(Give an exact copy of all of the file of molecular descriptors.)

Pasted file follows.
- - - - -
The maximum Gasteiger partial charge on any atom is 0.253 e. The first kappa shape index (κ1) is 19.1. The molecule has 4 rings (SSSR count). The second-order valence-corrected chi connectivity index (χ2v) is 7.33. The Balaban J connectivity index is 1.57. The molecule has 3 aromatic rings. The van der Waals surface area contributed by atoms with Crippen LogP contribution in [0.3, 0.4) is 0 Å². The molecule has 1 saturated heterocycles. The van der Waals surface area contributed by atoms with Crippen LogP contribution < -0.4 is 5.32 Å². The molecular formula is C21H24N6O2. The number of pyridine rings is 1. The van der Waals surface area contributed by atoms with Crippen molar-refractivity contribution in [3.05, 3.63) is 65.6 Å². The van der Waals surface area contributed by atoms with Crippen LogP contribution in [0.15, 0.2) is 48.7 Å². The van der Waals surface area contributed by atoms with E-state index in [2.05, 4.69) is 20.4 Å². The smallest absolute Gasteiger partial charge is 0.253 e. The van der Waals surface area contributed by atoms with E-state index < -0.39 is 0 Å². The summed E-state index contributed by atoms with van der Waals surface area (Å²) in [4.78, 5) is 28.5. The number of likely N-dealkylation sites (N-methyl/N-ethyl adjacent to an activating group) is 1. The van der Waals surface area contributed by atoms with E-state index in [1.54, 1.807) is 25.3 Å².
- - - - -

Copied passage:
The maximum Gasteiger partial charge on any atom is 0.253 e. The first kappa shape index (κ1) is 19.1. The molecule has 4 rings (SSSR count). The second-order valence-corrected chi connectivity index (χ2v) is 7.33. The Balaban J connectivity index is 1.57. The molecule has 3 aromatic rings. The van der Waals surface area contributed by atoms with Crippen LogP contribution in [0.3, 0.4) is 0 Å². The molecule has 1 saturated heterocycles. The van der Waals surface area contributed by atoms with Crippen LogP contribution < -0.4 is 5.32 Å². The molecular formula is C21H24N6O2. The number of pyridine rings is 1. The van der Waals surface area contributed by atoms with Crippen molar-refractivity contribution in [3.05, 3.63) is 65.6 Å². The van der Waals surface area contributed by atoms with Crippen LogP contribution in [0.15, 0.2) is 48.7 Å². The van der Waals surface area contributed by atoms with E-state index in [2.05, 4.69) is 20.4 Å². The smallest absolute Gasteiger partial charge is 0.253 e. The van der Waals surface area contributed by atoms with E-state index < -0.39 is 0 Å². The summed E-state index contributed by atoms with van der Waals surface area (Å²) in [4.78, 5) is 28.5. The number of likely N-dealkylation sites (N-methyl/N-ethyl adjacent to an activating group) is 1. The van der Waals surface area contributed by atoms with E-state index in [1.54, 1.807) is 25.3 Å².